Backpacking Through Life

This year has been good to me. I have visited three countries and stepped on another continent. I have met a lot of new people and made some great new friends. Many new experiences have enriched my life and given me a better perspective of the world, of people, and of myself.

Why did I write this?

Now that you’ve read the first paragraph, clearly, I know everything about the world. Anything I say must be pure words of wisdom handed down from the mountain itself and you should listen to me.

Listen to this wise yogi.

No. That’s not it. This post is not about me telling you how to live your life. It’s not about preaching the real truth of life. I don’t have any answers to life’s troubles and I don’t know why your dog suddenly starts barking in the night.

In this post, I am reflecting upon and sharing the many new experiences I have had this year. I am not trying to start an argument, rather I am looking for a conversation which can help me learn even more. So please, I urge you to take part. Thank you for reading!

Up in the Air

I watched Up in the Air on the flight that took me to the southern hemisphere for the first time, to Australia. I had originally watched the movie when it came out in 2009. But in 2009, I was a skinny high school freshman with a few hairs on my chain and reading Twilight alone at the lunch table. So what did I know? The second time around, a lot of things stood out in the movie, specifically Ryan Bingham’s motivational speech. It did what is was supposed to, it motivated me.

Ryan flies around the country and helps companies lay off their employees. He spends a majority of his year in airports and in flights. Additionaly, he is also a motivational speaker and he talks about backpacks, hence the title of this post. If you are not familiar with the movie, here’s the link to the video. But if you don’t want to watch it, I’ve included a transcript as well.

What’s In Your Backpack?

How much does your life weigh?

Imagine for a second that you’re carrying a backpack. I want you to feel the straps on your shoulders. Feel ’em?

Now I want you to pack it with all the stuff that you have in your life. You start with the little things. The things on shelves and in drawers, the knick-knacks, the collectibles. Feel the weight as that adds up. Then you start adding larger stuff, clothes, table-top appliances, lamps, linens, your TV.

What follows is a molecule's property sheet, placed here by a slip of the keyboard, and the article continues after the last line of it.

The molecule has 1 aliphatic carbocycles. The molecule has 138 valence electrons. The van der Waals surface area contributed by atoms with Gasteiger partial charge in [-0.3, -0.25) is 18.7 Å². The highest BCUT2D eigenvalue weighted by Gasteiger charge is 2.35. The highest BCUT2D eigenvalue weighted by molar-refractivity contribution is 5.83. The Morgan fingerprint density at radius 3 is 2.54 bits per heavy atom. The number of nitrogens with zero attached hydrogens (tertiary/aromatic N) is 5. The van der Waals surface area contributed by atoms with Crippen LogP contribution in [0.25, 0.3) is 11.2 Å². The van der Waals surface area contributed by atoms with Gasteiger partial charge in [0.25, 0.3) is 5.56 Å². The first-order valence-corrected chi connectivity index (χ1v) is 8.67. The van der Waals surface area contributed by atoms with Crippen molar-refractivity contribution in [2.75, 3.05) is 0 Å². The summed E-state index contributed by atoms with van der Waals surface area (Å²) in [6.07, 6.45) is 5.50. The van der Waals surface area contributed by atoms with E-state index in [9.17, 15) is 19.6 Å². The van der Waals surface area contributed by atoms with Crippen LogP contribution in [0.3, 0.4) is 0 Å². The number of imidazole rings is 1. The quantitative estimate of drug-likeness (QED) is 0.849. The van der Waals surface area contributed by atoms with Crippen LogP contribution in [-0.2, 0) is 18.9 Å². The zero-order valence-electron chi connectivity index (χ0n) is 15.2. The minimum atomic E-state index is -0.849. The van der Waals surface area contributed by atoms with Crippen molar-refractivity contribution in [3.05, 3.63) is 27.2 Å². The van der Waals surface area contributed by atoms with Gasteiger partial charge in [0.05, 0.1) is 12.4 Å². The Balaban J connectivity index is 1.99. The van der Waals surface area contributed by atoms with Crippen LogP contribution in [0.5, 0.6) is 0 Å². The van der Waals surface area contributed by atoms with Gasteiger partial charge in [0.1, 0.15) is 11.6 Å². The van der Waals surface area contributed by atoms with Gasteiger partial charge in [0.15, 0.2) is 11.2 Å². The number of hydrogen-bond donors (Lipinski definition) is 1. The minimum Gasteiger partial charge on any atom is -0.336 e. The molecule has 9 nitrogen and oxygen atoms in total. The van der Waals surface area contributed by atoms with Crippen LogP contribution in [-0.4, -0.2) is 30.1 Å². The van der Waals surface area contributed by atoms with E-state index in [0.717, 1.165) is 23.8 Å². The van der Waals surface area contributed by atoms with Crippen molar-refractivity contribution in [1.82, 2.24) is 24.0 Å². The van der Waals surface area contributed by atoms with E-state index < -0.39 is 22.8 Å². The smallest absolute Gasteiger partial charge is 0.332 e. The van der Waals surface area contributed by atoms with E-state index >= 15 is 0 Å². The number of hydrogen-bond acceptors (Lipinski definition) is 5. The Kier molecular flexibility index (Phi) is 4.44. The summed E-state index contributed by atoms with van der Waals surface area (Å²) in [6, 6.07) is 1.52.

The backpack should be getting pretty heavy now. And you go bigger. Your couch, bed, your kitchen table. Stuff it all in there. Your car, get it in there. Your home, whether it’s a studio apartment or a two bedroom house. I want you to stuff it all into that backpack. Now try to walk. It’s kind of hard, isn’t it? This is what we do to ourselves on a daily basis. We weigh ourselves down until we can’t even move. And make no mistake, moving is living.

Now, I’m gonna set that backpack on fire. What do you want to take out of it? What do you want to take out of it? Photos? Photos are for people who can’t remember. Drink some ginkgo and let the photos burn. In fact, let everything burn and imagine waking up tomorrow with nothing. It’s kind of exhilarating, isn’t it?

Now, this is gonna be a little difficult, so stay with me. You have a new backpack. Only this time, I want you to fill it with people. Start with casual acquaintances, friends of friends, folks around the office, and then you move into the people that you trust with your most intimate secrets. Your cousins, your aunts, your uncles, your brothers, your sisters, your parents and finally your husband, your wife, your boyfriend or your girlfriend.

You get them into that backpack. And don’t worry. I’m not gonna ask you to light it on fire. Feel the weight of that bag. Make no mistake – your relationships are the heaviest components in your life. Do you feel the straps cutting into your shoulders?

All those negotiations and arguments, and secrets and compromises. You don’t need to carry all that weight. Why don’t you set that bag down? Some animals were meant to carry each other, to live symbiotically for a lifetime – star crossed lovers, monogamous swans. We are not those animals. The slower we move, the faster we die. We are not swans. We’re sharks.

Ryan makes some really good points here. “The slower we move, the faster we die.” I immediately connected with him because I have the same mindset. I’m independent. I can live on my own. I don’t need relationships. I don’t need to rely on family or friends. If they need me I am available, but I don’t need anything from anyone. I was ready to shed the weight and put the bag down. At least that’s what I thought. 

He tells you to empty your backpack and leave it behind. I’m going to tell you something different. I say you should fill the backpack and take it with you everywhere. But, it is important what you put in the bag.

Collect experiences, not things, memories, not souvenirs

In the end, we are not going to take anything with us. The only thing we will leave behind is our legacy. Invest in that legacy and invest yourself in collecting experiences that you can share and leave behind for your children and grandchildren.

The world is vast. There is so much information and so many things to learn that it is impossible to do everything in one lifetime. I love and live to learn. I’m not content with what I know because it will never be enough to help me understand the world, people, or life. So how do I learn? Books, the internet, etc. But I also talk to people. In my travels, I’ve met a lot of new people and learning their life stories and sharing their perspective has in turn broadened mine.

Here are a few experiences and memories that I have in my backpack.

The time when Jesus brought me back my GoPro